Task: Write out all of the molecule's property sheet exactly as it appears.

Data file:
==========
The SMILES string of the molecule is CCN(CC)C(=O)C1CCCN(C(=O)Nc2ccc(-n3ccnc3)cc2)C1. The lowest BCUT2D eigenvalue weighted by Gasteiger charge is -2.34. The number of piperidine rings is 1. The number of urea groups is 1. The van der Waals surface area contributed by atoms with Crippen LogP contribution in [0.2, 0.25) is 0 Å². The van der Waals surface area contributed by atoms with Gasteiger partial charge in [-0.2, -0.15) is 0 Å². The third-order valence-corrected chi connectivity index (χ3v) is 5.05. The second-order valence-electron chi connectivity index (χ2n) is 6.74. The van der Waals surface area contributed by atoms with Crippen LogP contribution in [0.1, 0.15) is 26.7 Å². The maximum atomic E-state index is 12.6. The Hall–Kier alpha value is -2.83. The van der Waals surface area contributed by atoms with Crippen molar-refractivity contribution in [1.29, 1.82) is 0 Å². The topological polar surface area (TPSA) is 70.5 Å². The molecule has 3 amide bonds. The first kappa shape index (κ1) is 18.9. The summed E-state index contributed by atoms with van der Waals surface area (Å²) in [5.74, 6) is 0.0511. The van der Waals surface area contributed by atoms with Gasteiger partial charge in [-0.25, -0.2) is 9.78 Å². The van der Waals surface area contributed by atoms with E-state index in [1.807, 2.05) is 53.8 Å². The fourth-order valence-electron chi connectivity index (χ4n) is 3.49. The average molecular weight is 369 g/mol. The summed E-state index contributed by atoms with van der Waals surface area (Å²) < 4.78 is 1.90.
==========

The SMILES string of the molecule is CCN(CC)C(=O)C1CCCN(C(=O)Nc2ccc(-n3ccnc3)cc2)C1. The lowest BCUT2D eigenvalue weighted by Gasteiger charge is -2.34. The number of piperidine rings is 1. The number of urea groups is 1. The van der Waals surface area contributed by atoms with Crippen LogP contribution in [0.2, 0.25) is 0 Å². The van der Waals surface area contributed by atoms with Gasteiger partial charge in [-0.2, -0.15) is 0 Å². The third-order valence-corrected chi connectivity index (χ3v) is 5.05. The second-order valence-electron chi connectivity index (χ2n) is 6.74. The van der Waals surface area contributed by atoms with Crippen LogP contribution in [0.1, 0.15) is 26.7 Å². The maximum atomic E-state index is 12.6. The Hall–Kier alpha value is -2.83. The van der Waals surface area contributed by atoms with Crippen molar-refractivity contribution in [1.29, 1.82) is 0 Å². The topological polar surface area (TPSA) is 70.5 Å². The molecule has 3 amide bonds. The first kappa shape index (κ1) is 18.9. The summed E-state index contributed by atoms with van der Waals surface area (Å²) in [5.74, 6) is 0.0511. The van der Waals surface area contributed by atoms with Gasteiger partial charge in [-0.25, -0.2) is 9.78 Å². The van der Waals surface area contributed by atoms with E-state index in [1.807, 2.05) is 53.8 Å². The fourth-order valence-electron chi connectivity index (χ4n) is 3.49. The average molecular weight is 369 g/mol. The summed E-state index contributed by atoms with van der Waals surface area (Å²) < 4.78 is 1.90.